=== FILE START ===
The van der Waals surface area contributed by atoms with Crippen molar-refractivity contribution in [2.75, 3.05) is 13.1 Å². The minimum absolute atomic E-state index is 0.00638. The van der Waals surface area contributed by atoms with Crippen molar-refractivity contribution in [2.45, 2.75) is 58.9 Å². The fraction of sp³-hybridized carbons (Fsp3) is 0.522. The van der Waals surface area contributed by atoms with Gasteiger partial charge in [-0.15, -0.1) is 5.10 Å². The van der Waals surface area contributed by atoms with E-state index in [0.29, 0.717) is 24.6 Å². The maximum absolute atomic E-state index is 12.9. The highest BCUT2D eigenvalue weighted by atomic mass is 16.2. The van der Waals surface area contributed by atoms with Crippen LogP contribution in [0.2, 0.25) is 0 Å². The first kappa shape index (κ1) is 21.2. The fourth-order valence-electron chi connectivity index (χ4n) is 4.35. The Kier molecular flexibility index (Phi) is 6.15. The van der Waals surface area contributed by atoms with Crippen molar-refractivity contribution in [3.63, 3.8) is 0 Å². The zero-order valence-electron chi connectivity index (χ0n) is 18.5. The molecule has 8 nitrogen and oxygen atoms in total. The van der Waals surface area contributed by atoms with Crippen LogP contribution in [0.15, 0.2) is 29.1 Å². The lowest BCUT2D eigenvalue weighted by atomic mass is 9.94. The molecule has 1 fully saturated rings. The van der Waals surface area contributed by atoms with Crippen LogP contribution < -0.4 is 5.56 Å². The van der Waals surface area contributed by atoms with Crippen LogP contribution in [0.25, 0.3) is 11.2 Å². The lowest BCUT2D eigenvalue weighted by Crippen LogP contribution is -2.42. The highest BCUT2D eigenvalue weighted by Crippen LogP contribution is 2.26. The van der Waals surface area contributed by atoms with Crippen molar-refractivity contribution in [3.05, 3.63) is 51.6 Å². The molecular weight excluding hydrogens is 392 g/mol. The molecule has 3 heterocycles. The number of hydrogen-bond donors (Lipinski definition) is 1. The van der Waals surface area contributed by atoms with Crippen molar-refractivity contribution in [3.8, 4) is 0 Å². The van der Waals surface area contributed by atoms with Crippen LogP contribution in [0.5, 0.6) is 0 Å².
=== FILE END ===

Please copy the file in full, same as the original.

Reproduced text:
The van der Waals surface area contributed by atoms with Crippen molar-refractivity contribution in [2.75, 3.05) is 13.1 Å². The minimum absolute atomic E-state index is 0.00638. The van der Waals surface area contributed by atoms with Crippen molar-refractivity contribution in [2.45, 2.75) is 58.9 Å². The fraction of sp³-hybridized carbons (Fsp3) is 0.522. The van der Waals surface area contributed by atoms with Gasteiger partial charge in [-0.15, -0.1) is 5.10 Å². The van der Waals surface area contributed by atoms with E-state index in [0.29, 0.717) is 24.6 Å². The maximum absolute atomic E-state index is 12.9. The highest BCUT2D eigenvalue weighted by atomic mass is 16.2. The van der Waals surface area contributed by atoms with Crippen LogP contribution in [0.2, 0.25) is 0 Å². The first kappa shape index (κ1) is 21.2. The fourth-order valence-electron chi connectivity index (χ4n) is 4.35. The Kier molecular flexibility index (Phi) is 6.15. The van der Waals surface area contributed by atoms with Crippen molar-refractivity contribution in [3.63, 3.8) is 0 Å². The zero-order valence-electron chi connectivity index (χ0n) is 18.5. The molecule has 8 nitrogen and oxygen atoms in total. The van der Waals surface area contributed by atoms with Crippen LogP contribution in [0.15, 0.2) is 29.1 Å². The lowest BCUT2D eigenvalue weighted by atomic mass is 9.94. The molecule has 1 fully saturated rings. The van der Waals surface area contributed by atoms with Crippen LogP contribution < -0.4 is 5.56 Å². The van der Waals surface area contributed by atoms with Crippen LogP contribution in [0.25, 0.3) is 11.2 Å². The lowest BCUT2D eigenvalue weighted by Crippen LogP contribution is -2.42. The highest BCUT2D eigenvalue weighted by Crippen LogP contribution is 2.26. The van der Waals surface area contributed by atoms with Crippen molar-refractivity contribution in [3.05, 3.63) is 51.6 Å². The molecular weight excluding hydrogens is 392 g/mol. The molecule has 3 heterocycles. The number of hydrogen-bond donors (Lipinski definition) is 1. The van der Waals surface area contributed by atoms with Crippen molar-refractivity contribution in [3.8, 4) is 0 Å². The van der Waals surface area contributed by atoms with Crippen LogP contribution in [0.5, 0.6) is 0 Å².